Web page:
Though we may begin to follow God through the ministry of another, we must remain faithful to God alone. We have an individual responsibility to live for God because it is right, not because someone else says we should.
Joash forsook the Lord, and therefore God forsook him. Eventually his own servants killed him (V25). A tragic story.
Read: 2 Chronicles 18-20
Marked: 2 Chronicles 18:15, So the king said to him, “How many times shall I make you swear that you tell me nothing but the truth in the name of the LORD?”
Micaiah was known as a man who told the truth according to the Word of God even when counselled to go along with the false prophets (V12-13). When he answered the king in agreement with the false prophets Ahab knew right away that Michaiah wasn’t telling him the truth.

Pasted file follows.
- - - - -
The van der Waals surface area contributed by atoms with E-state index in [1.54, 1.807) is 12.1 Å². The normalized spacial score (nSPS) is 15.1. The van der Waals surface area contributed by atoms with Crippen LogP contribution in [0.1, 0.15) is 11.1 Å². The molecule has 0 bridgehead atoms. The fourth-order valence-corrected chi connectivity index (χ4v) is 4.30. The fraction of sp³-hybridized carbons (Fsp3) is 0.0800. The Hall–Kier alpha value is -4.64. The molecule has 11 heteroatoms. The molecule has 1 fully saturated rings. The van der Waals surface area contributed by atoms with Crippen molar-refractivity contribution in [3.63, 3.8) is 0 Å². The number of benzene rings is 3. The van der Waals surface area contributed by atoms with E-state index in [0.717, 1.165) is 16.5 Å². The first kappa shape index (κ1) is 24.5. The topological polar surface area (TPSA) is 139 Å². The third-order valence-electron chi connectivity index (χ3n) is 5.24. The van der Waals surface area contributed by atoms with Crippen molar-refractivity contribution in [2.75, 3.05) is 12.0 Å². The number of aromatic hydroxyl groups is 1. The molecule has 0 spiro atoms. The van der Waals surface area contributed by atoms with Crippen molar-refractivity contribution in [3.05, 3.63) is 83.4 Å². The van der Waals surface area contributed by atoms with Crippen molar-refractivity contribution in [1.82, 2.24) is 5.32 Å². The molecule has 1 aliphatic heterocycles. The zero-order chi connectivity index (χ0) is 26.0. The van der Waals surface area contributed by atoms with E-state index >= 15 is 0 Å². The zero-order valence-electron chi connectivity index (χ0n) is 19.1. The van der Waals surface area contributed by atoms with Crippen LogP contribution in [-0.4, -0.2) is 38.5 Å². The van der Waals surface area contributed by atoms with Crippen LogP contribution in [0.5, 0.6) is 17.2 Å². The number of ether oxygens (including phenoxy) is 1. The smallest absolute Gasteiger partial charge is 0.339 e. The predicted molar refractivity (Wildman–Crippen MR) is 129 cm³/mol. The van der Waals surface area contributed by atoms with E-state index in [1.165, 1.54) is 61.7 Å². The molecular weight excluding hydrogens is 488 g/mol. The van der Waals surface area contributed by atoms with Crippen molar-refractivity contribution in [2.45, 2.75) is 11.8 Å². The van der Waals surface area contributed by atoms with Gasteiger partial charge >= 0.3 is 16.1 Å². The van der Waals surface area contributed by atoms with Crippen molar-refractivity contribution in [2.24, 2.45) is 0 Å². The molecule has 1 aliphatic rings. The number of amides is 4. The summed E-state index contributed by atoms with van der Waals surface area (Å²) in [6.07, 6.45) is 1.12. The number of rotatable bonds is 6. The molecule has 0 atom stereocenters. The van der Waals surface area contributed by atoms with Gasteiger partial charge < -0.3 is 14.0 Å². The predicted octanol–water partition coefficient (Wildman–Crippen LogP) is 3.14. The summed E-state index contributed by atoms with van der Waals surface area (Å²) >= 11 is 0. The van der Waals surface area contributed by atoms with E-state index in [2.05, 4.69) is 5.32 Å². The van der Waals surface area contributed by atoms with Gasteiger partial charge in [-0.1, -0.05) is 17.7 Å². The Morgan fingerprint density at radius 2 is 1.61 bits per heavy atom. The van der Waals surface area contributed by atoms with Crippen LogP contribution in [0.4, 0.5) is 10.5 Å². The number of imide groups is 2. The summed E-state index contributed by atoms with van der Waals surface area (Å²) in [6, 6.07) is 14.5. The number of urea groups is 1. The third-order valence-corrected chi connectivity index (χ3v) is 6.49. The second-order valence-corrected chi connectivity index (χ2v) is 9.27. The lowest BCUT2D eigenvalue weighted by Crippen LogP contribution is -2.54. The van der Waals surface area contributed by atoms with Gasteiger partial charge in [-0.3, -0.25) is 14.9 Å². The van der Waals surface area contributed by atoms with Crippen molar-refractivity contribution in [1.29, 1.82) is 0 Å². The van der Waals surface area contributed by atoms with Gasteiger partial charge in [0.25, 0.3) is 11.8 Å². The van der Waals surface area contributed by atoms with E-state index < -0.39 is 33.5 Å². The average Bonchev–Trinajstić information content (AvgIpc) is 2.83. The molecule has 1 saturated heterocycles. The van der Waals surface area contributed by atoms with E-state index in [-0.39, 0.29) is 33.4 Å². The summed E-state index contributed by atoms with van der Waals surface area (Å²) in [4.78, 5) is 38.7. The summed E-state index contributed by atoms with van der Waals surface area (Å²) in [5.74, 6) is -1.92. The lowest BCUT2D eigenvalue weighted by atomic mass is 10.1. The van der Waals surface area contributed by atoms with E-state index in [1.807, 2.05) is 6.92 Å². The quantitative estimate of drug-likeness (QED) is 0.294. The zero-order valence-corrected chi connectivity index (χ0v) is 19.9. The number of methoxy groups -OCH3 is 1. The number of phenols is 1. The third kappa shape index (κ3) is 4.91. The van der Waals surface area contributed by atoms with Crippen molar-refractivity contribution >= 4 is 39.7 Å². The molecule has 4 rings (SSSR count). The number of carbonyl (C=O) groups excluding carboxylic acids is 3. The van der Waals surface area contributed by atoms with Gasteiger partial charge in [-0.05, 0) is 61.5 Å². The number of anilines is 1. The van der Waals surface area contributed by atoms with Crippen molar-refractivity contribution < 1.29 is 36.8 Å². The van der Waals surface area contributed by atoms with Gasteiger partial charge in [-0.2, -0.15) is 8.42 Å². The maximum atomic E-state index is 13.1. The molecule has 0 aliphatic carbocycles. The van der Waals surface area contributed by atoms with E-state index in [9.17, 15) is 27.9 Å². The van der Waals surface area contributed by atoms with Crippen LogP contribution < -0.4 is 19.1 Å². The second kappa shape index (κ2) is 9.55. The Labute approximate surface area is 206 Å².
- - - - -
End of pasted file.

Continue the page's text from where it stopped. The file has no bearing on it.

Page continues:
But knowing the truth and acting on it are not the same thing. I can know the truth through the Word of God, His Word is truth, and yet not act on it. Wisdom dictates not only hearing the Word of God but doing it.
The events that unfolded impacted Jehoshaphat that when he almost lost his life in the battle against the king of Syria (V31) that on his return he instituted many reforms to ensure his kingdom knew the truth.
He even commanded the Levites and priests and the leaders in Israel to act only in the fear of the Lord, faithful and with a loyal heart according to the law and commandment, statutes or ordinances (C19:9-10).
Read: 2 Chronicles 13-17
Marked: 2 Chronicles 17:6, And his heart took delight in the ways of the LORD; moreover he removed the high places and wooden images from Judah.